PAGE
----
By Brianna C.
Trigger Warnings: Mental health disorder; death; suicide
Healthline Media defines attention deficit hyperactivity disorder (ADHD) as “a mental health disorder that can cause above-normal levels of hyperactive and impulsive behaviors. People with ADHD may also have trouble focusing their attention on a single task or sitting still for long periods. Both adults and children can have ADHD. ADHD often begins in childhood and can persist into adulthood. It may contribute to low self-esteem, troubled relationships, and difficulty at school or work. Symptoms include limited attention and hyperactivity. Treatments include medication and talk therapy.”
Hello, my name is Brianna Clinkenbeard and I have ADHD. This is my story on how I handled it during a pandemic.
Let me start by giving you an insight into when it all started. I was in the second grade when I was diagnosed with ADHD. At first, I thought that I was sick and that there was something wrong with me. My mom explained what the diagnosis meant and took me to a place to talk to someone where I learned more about what ADHD means. Although I felt reassured after that, I was still a little scared. I started going to therapy which is common for people who have ADHD, but it was still intimidating for a second-grader.
As I got older my ADHD worsened until some doctor visits helped me to begin to get better. However, when I was a freshman in high school I told my mom that my ADHD was worse and that I might need more help. So, we went to the doctor and he gave me a prescription for ADHD medication. At first, I got sick from the medication, but I switched to a different medication, which was better after a while. As months went by my medication dose went up more and I hadn’t seen the change I was hoping for. After a while, I would forget to take my meds and get off track. When I was off track for a few days, I would stop taking them completely. When I wasn’t taking my medication I would have very dark days that no one should have to experience, especially at age fourteen.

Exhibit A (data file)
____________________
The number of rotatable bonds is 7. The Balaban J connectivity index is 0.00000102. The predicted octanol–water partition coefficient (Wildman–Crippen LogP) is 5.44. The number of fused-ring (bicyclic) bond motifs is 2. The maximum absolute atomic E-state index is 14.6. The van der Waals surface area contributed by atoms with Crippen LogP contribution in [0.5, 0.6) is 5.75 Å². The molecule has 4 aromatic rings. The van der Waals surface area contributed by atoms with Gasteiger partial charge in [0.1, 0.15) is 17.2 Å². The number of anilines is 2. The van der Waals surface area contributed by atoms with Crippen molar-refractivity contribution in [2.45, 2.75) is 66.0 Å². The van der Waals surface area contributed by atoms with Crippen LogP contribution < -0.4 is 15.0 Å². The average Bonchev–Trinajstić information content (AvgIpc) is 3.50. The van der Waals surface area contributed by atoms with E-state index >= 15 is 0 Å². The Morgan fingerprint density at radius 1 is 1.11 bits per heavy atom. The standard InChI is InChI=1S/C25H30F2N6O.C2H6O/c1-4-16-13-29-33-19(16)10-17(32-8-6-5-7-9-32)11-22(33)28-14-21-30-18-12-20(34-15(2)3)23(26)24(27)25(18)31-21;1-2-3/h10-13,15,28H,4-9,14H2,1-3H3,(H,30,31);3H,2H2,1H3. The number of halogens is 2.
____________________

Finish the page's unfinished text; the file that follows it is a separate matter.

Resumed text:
When I would have one of these dark days I wouldn’t know how to fix it. I would think of bad thoughts that should not be thought of: death, suicide, my brother being the favorite kid, my past family, and many other things. I would cry all night when I got those thoughts and could not stop crying. I tried to hide it from my family but I had a feeling that they would find out one day. When I told my mom about it I felt bad for telling her about these thoughts and feelings.
I told my friends about my ADHD. They seemed cool about my ADHD and I learned that some of my friends also have ADHD.
When I was fifteen years old I became a leader in the International Order of the Rainbow for Girls and I had the opportunity to write a speech. I cried when I said my speech because it meant a lot to me. As I wrote and delivered my speech I learned that you can do many things in life, such as living through a pandemic, going to school, and many other things. I would like to share my speech with you.
“‘If you can’t fly, then run.’ When learning new things you are unable to fly through it like a speeding car, so you must run before you can fly. ‘If you can’t run, then walk.’ Learning that I have a learning disability and ADHD I have learned that I can’t run through things like my homework or memorized speeches, but I have to walk through it to slow down. ‘If you can’t walk, then crawl.’ Walking to doctor appointments and learning that I am not pigeon-toed, as my legs turn inward because of my hips, I must crawl to help my legs grow strong to fix them. With all of these things that could hold me back, I have learned that I must keep moving forward in life so I don’t fall behind. When life is tough, remember ‘if you can’t fly, then run. If you can’t run then walk. If you can’t walk then crawl, but by all means, keep moving forward’ Martin Luther King Jr.”